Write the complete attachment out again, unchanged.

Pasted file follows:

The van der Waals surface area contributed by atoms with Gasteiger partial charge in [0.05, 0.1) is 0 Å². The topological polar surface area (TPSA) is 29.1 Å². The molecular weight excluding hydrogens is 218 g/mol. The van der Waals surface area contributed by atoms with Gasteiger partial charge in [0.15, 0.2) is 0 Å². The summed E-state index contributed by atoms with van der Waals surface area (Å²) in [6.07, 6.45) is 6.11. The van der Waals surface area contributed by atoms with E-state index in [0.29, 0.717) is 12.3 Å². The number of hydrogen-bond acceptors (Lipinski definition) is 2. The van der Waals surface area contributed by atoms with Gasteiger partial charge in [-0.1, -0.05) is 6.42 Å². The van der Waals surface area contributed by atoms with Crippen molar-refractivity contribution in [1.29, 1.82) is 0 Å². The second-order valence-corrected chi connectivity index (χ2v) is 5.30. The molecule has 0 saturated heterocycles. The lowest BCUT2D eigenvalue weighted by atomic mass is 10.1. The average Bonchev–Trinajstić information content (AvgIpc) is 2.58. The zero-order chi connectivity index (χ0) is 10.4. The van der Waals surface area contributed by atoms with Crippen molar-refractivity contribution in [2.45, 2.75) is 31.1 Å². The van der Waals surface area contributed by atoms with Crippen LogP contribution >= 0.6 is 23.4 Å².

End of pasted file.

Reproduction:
The van der Waals surface area contributed by atoms with Gasteiger partial charge in [0.05, 0.1) is 0 Å². The topological polar surface area (TPSA) is 29.1 Å². The molecular weight excluding hydrogens is 218 g/mol. The van der Waals surface area contributed by atoms with Gasteiger partial charge in [0.15, 0.2) is 0 Å². The summed E-state index contributed by atoms with van der Waals surface area (Å²) in [6.07, 6.45) is 6.11. The van der Waals surface area contributed by atoms with E-state index in [0.29, 0.717) is 12.3 Å². The number of hydrogen-bond acceptors (Lipinski definition) is 2. The van der Waals surface area contributed by atoms with Gasteiger partial charge in [-0.1, -0.05) is 6.42 Å². The van der Waals surface area contributed by atoms with Crippen molar-refractivity contribution in [1.29, 1.82) is 0 Å². The second-order valence-corrected chi connectivity index (χ2v) is 5.30. The molecule has 0 saturated heterocycles. The lowest BCUT2D eigenvalue weighted by atomic mass is 10.1. The average Bonchev–Trinajstić information content (AvgIpc) is 2.58. The zero-order chi connectivity index (χ0) is 10.4. The van der Waals surface area contributed by atoms with Crippen molar-refractivity contribution in [2.45, 2.75) is 31.1 Å². The van der Waals surface area contributed by atoms with Crippen LogP contribution >= 0.6 is 23.4 Å².